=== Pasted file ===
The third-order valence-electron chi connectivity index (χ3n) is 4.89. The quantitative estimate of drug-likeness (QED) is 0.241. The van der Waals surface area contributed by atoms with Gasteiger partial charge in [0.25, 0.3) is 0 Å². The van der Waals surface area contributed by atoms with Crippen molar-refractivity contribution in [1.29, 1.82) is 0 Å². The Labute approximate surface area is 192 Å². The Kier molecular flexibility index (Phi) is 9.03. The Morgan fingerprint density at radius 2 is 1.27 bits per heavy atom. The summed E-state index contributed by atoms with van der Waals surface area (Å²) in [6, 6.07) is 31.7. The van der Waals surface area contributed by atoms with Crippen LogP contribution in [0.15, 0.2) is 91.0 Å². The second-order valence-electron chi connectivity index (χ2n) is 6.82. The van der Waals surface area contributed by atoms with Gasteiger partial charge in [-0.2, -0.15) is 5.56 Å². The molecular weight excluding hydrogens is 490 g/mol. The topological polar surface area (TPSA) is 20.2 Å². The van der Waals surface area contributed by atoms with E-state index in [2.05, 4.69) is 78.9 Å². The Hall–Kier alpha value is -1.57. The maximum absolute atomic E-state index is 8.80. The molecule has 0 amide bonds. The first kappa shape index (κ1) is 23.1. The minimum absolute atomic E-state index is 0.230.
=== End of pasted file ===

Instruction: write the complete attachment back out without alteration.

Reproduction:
The third-order valence-electron chi connectivity index (χ3n) is 4.89. The quantitative estimate of drug-likeness (QED) is 0.241. The van der Waals surface area contributed by atoms with Gasteiger partial charge in [0.25, 0.3) is 0 Å². The van der Waals surface area contributed by atoms with Crippen molar-refractivity contribution in [1.29, 1.82) is 0 Å². The Labute approximate surface area is 192 Å². The Kier molecular flexibility index (Phi) is 9.03. The Morgan fingerprint density at radius 2 is 1.27 bits per heavy atom. The summed E-state index contributed by atoms with van der Waals surface area (Å²) in [6, 6.07) is 31.7. The van der Waals surface area contributed by atoms with Crippen LogP contribution in [0.15, 0.2) is 91.0 Å². The second-order valence-electron chi connectivity index (χ2n) is 6.82. The van der Waals surface area contributed by atoms with Gasteiger partial charge in [-0.2, -0.15) is 5.56 Å². The molecular weight excluding hydrogens is 490 g/mol. The topological polar surface area (TPSA) is 20.2 Å². The van der Waals surface area contributed by atoms with E-state index in [2.05, 4.69) is 78.9 Å². The Hall–Kier alpha value is -1.57. The maximum absolute atomic E-state index is 8.80. The molecule has 0 amide bonds. The first kappa shape index (κ1) is 23.1. The minimum absolute atomic E-state index is 0.230.